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Why Investors Are Suing Elon Musk Over His Tesla Tweets

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After Elon Musk had tweeted that he has secured some funding to make the company private, he found himself on a receiving end of lawsuits.

The Tesla Inc. Chief Executive was sued by investors over raging share price swings and his tweet about taking the company private at $420 a share. The Securities and Exchange Commission also investigated his statement that he has already found funding to back his move.

The Controversial Tweet

Bloomberg reported that a company shareholder filed a securities fraud class-action lawsuit at San Francisco Federal court o Aug 10. According to the investor, the businessman's tweet was misleading, only aimed to increase shares and screw over the short sellers that are betting against Tesla.

Only minutes after the Tesla CEO's tweet, the company's stock massively increased by 11 percent to nearly $380, and then abruptly dropped 7 percent. Last Friday, the stock was up at $355.49 a share.

The Reason Behind The Lawsuit

One complaint was filed by stock trader Kalman Isaacs, also a short seller. According to Isaacs, Musk's tweets constitutes fraud.

He also claimed that it defied federal security laws forbidding CEOs from divulging false information to manipulate the stock price. During Musk's tweet, the stock trader was short at least 3,000 shares of the company's stock.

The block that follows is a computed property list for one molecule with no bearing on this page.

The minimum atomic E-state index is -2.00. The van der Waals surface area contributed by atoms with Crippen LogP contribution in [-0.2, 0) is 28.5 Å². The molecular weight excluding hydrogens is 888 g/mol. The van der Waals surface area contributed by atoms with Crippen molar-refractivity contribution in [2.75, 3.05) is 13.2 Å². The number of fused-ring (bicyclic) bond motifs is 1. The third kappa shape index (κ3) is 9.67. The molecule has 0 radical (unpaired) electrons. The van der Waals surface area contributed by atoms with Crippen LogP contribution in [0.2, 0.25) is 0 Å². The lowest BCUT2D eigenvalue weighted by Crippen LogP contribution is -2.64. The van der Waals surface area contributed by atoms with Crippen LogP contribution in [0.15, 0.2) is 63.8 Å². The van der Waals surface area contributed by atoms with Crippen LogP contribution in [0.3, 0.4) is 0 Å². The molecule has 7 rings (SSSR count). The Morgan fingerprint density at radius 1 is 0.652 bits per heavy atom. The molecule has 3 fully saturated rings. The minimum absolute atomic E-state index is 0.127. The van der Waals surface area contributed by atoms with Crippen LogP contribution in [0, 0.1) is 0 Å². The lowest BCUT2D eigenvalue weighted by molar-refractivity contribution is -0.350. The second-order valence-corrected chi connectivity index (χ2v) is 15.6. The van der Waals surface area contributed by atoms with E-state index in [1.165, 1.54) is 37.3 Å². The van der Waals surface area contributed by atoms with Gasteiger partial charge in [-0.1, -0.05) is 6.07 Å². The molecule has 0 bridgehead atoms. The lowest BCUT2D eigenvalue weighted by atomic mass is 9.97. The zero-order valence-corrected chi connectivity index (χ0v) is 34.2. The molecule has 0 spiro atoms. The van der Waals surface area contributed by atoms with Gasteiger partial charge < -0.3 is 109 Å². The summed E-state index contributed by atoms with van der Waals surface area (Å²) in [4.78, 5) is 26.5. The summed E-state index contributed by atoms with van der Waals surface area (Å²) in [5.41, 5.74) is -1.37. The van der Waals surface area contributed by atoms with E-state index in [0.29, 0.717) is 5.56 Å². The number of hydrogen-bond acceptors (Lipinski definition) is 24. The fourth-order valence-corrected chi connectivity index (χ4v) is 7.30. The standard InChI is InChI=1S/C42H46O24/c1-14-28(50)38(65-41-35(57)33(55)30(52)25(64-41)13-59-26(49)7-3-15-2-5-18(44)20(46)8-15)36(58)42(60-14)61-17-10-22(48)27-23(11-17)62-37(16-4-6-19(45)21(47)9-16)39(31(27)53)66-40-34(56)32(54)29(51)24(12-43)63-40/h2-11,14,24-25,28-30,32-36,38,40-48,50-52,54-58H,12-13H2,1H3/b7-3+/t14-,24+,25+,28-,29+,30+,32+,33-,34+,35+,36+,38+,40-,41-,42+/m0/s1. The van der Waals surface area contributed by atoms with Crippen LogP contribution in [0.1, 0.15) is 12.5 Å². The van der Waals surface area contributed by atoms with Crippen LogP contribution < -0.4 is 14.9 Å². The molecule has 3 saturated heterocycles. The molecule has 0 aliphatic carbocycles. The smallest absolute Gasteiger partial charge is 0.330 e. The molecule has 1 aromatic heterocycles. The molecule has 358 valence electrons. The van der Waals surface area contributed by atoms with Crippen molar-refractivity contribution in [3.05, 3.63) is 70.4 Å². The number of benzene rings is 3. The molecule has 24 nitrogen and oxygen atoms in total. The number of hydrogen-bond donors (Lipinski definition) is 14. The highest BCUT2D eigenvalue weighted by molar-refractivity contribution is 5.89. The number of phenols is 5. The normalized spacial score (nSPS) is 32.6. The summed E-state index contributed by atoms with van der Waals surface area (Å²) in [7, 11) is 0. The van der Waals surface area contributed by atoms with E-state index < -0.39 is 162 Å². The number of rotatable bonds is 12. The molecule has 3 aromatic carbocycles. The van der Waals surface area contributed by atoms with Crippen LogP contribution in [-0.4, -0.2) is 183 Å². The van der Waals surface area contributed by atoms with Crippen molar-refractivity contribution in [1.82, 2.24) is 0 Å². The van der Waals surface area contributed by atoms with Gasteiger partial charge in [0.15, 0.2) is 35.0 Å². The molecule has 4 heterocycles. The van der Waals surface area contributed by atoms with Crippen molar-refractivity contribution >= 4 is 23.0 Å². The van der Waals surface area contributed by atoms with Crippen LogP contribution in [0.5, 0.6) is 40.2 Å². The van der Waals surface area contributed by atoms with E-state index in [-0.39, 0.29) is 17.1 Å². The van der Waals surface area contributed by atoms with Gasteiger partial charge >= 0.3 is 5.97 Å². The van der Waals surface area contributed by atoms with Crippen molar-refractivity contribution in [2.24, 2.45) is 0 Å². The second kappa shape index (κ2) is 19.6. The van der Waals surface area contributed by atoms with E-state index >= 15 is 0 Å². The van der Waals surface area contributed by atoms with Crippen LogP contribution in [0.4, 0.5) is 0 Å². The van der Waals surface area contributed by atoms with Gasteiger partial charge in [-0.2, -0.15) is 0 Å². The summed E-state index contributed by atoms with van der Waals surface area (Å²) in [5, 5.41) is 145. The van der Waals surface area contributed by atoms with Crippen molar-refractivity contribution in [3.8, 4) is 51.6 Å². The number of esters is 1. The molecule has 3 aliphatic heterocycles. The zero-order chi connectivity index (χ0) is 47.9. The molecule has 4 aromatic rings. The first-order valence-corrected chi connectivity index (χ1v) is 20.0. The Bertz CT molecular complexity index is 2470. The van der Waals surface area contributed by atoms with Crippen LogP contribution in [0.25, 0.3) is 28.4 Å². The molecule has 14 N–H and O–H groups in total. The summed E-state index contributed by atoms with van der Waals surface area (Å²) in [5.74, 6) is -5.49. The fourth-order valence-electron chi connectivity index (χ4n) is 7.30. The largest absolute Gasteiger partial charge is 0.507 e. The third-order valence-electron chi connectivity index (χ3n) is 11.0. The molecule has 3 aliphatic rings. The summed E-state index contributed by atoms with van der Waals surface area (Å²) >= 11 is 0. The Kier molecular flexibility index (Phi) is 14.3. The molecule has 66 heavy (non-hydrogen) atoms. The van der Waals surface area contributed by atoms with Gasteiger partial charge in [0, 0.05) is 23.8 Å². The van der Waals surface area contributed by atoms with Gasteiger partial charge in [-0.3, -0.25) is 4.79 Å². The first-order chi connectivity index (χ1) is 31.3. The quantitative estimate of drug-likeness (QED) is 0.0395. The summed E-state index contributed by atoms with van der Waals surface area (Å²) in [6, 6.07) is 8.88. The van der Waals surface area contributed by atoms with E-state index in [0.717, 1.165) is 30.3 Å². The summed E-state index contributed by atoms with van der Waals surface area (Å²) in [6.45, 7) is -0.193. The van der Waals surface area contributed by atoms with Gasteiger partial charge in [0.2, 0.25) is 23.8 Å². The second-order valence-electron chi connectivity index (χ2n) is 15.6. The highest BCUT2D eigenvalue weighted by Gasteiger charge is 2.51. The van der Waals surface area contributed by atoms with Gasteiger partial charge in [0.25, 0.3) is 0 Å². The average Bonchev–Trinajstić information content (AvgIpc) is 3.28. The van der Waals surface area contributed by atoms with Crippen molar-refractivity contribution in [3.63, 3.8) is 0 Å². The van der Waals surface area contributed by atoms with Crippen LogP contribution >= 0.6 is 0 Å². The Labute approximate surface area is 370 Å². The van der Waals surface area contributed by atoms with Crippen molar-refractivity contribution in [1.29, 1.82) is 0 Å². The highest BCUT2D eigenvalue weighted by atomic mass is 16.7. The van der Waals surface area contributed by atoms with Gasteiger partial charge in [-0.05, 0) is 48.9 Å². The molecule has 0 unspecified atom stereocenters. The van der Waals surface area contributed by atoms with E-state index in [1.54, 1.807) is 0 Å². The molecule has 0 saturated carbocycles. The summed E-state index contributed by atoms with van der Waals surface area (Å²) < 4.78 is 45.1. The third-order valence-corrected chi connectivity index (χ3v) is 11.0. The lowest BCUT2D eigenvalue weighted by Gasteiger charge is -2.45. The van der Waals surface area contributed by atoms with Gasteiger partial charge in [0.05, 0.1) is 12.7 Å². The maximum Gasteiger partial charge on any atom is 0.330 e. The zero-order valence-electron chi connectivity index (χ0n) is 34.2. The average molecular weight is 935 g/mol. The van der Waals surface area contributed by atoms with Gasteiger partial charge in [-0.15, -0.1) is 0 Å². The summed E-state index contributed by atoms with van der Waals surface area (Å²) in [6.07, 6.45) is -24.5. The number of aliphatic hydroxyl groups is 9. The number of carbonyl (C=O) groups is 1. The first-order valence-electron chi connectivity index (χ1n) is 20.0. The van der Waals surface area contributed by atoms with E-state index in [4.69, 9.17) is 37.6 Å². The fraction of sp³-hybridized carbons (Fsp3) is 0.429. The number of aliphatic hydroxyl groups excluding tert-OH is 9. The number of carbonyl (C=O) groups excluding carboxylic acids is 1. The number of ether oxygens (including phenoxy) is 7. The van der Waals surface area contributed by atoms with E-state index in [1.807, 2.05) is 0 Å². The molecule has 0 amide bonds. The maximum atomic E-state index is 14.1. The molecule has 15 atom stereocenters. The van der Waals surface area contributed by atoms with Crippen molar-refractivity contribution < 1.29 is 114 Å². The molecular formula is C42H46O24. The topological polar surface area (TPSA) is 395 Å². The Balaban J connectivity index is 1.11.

This indicates that before Musk tweeted, Isaacs borrowed the company's shares and sold them, thinking that its price would go down. He would be able to purchase them once more at a discount. This move would have made him earn money.

On the other hand, if Tesla's stock went up, he would lose a staggering $3,000 per dollar increase. If it is true that the famous multinational corporation closed to a $420 deal per share, Isaacs would have to come up with the money for each of his 3,000 shares. On Aug. 9, he purchased the Tesla shares at its $376 price.

However, Isaacs decided that Musk's tweets were lies and that he has not secured the funding that he tweeted about. Tesla becoming a private company would constitute an $82 billion deal.

Furthermore, Isaacs is not the only shareholder who has filed a lawsuit. The complaints have all been collected and filed to be heard by a single judge.

The CEO has stated in a board meeting that it would occur without adding more details. Until now, people still do not have a clue where the money would come from.

If the CEO will fail to prove that he has secured funding, he will be forced to pay reparation for the lost money of the shareholders.

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